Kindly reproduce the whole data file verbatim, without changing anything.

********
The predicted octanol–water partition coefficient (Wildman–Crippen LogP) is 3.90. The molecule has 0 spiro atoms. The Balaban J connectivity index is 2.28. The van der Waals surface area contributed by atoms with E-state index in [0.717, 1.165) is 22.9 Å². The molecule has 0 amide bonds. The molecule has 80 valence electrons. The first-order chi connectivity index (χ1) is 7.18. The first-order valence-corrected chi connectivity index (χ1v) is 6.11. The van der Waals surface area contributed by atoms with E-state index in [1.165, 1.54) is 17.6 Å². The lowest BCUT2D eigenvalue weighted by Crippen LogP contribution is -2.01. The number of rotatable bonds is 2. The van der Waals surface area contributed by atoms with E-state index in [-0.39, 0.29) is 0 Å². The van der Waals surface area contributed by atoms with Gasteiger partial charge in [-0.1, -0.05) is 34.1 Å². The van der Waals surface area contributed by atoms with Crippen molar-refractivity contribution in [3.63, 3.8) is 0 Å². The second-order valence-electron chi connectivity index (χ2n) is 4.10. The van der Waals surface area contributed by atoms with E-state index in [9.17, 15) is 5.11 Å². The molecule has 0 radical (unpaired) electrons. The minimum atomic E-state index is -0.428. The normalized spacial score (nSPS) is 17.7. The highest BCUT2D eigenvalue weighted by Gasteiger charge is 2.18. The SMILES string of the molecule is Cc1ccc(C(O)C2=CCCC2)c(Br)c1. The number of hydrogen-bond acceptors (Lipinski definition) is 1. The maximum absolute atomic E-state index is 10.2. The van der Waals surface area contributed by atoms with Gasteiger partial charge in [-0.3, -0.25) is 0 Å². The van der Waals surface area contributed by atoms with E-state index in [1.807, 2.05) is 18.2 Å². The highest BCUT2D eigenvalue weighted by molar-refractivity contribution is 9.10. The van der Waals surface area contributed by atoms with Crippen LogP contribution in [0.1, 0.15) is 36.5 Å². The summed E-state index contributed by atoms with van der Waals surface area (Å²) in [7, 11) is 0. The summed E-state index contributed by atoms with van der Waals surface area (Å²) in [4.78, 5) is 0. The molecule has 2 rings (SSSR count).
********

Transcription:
The predicted octanol–water partition coefficient (Wildman–Crippen LogP) is 3.90. The molecule has 0 spiro atoms. The Balaban J connectivity index is 2.28. The van der Waals surface area contributed by atoms with E-state index in [0.717, 1.165) is 22.9 Å². The molecule has 0 amide bonds. The molecule has 80 valence electrons. The first-order chi connectivity index (χ1) is 7.18. The first-order valence-corrected chi connectivity index (χ1v) is 6.11. The van der Waals surface area contributed by atoms with E-state index in [1.165, 1.54) is 17.6 Å². The lowest BCUT2D eigenvalue weighted by Crippen LogP contribution is -2.01. The number of rotatable bonds is 2. The van der Waals surface area contributed by atoms with E-state index in [-0.39, 0.29) is 0 Å². The van der Waals surface area contributed by atoms with Gasteiger partial charge in [-0.1, -0.05) is 34.1 Å². The van der Waals surface area contributed by atoms with Crippen molar-refractivity contribution in [3.63, 3.8) is 0 Å². The second-order valence-electron chi connectivity index (χ2n) is 4.10. The van der Waals surface area contributed by atoms with E-state index in [9.17, 15) is 5.11 Å². The molecule has 0 radical (unpaired) electrons. The minimum atomic E-state index is -0.428. The normalized spacial score (nSPS) is 17.7. The highest BCUT2D eigenvalue weighted by Gasteiger charge is 2.18. The SMILES string of the molecule is Cc1ccc(C(O)C2=CCCC2)c(Br)c1. The number of hydrogen-bond acceptors (Lipinski definition) is 1. The maximum absolute atomic E-state index is 10.2. The van der Waals surface area contributed by atoms with Gasteiger partial charge in [-0.3, -0.25) is 0 Å². The van der Waals surface area contributed by atoms with E-state index in [1.807, 2.05) is 18.2 Å². The highest BCUT2D eigenvalue weighted by molar-refractivity contribution is 9.10. The van der Waals surface area contributed by atoms with Crippen LogP contribution in [0.1, 0.15) is 36.5 Å². The summed E-state index contributed by atoms with van der Waals surface area (Å²) in [7, 11) is 0. The summed E-state index contributed by atoms with van der Waals surface area (Å²) in [4.78, 5) is 0. The molecule has 2 rings (SSSR count).